Nontheist Quakers: Annual Residential Conference 2017

woodbrookeNontheist Friends Network Annual Conference 2017 was held at Woodbrooke Quaker Study Centre, Birmingham from

24th – 26th March 2017.
An open conference
An exploration in small groups stimulated by keynote speakers:
God – or whatever you call it – Rhiannon Grant
&
Jesus – whoever he may be – John Lampen

Rhiannon Grant has run a number of Quaker workshops on this theme, and is skilled in encouraging open discussion.

Text of Rhiannon’s talk here.

John Lampen’s Making a Portrait of Jesus – a Pendle Hill pamphlet – is now available.

April Newsletter and conference reports
Minutes of the 2017AGM held at the conference here.
Clerk’s report 2017 here.

Our aim: to explore theological and spiritual diversity, and their practical implications, in respectful acceptance of different views, experiences and journeys.

March Friday 24th – Sunday 26th 2017           £210.

Enquiries, full details, and application forms – contact: Hugh Rock:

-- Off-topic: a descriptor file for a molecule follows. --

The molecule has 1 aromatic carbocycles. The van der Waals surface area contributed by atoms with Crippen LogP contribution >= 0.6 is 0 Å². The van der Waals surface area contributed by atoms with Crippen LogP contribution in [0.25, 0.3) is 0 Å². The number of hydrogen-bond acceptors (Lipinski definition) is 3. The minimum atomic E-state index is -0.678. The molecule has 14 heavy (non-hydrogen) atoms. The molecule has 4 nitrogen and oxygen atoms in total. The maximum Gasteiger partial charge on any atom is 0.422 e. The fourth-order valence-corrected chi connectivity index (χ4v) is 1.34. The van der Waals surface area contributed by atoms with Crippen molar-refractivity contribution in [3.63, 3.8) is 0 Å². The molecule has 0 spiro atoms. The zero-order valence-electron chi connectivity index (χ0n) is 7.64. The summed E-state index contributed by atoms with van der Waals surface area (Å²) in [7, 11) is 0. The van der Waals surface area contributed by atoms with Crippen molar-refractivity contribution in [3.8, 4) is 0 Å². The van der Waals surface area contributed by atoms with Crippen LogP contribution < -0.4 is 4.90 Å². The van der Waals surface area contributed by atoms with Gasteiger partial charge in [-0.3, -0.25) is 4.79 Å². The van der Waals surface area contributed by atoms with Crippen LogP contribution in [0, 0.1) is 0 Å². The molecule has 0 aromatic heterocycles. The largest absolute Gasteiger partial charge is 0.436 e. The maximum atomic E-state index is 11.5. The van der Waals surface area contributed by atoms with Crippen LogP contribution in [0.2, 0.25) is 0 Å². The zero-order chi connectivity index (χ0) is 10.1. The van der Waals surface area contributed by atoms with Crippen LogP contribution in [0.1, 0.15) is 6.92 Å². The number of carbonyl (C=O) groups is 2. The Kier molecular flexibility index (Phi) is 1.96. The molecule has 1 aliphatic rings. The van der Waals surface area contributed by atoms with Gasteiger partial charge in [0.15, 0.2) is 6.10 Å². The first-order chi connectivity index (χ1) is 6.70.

email: hugh_rock(at)btconnect.com(!Replace (at) with usual @ symbol!!). 07500 914440     and/or

 Further details including conference programme in November newsletter here.
(NB. Conference ends on Sunday 26th March, not 27th, but Friends MAY be able to book B&B accommodation direct with Woodbrooke for Sunday night if they wish)

Booking Form. (Send to Hugh Rock, address as on Form – NOT to Woodbrooke!)

This, the sixth conference organised by the Nontheist Friends Network, will include opportunities to share and learn about aspects of its work.

4 thoughts on “Nontheist Quakers: Annual Residential Conference 2017”

    1. Hi navasolanature. We think it will be about £210 full board for the weekend but this subject to confirmation on the website when further details become available.
      We can enter into a dialogue or discussion in this way by moderated comments or replies to replies.
      Thanks for getting in touch.
      Trevor B. for Steering Group.

      Like

  1. Are we still necessary/ Not sure, but probably yes. Friends are still reluctant to ‘come out’ in local meetings for fear of offending.

    Like

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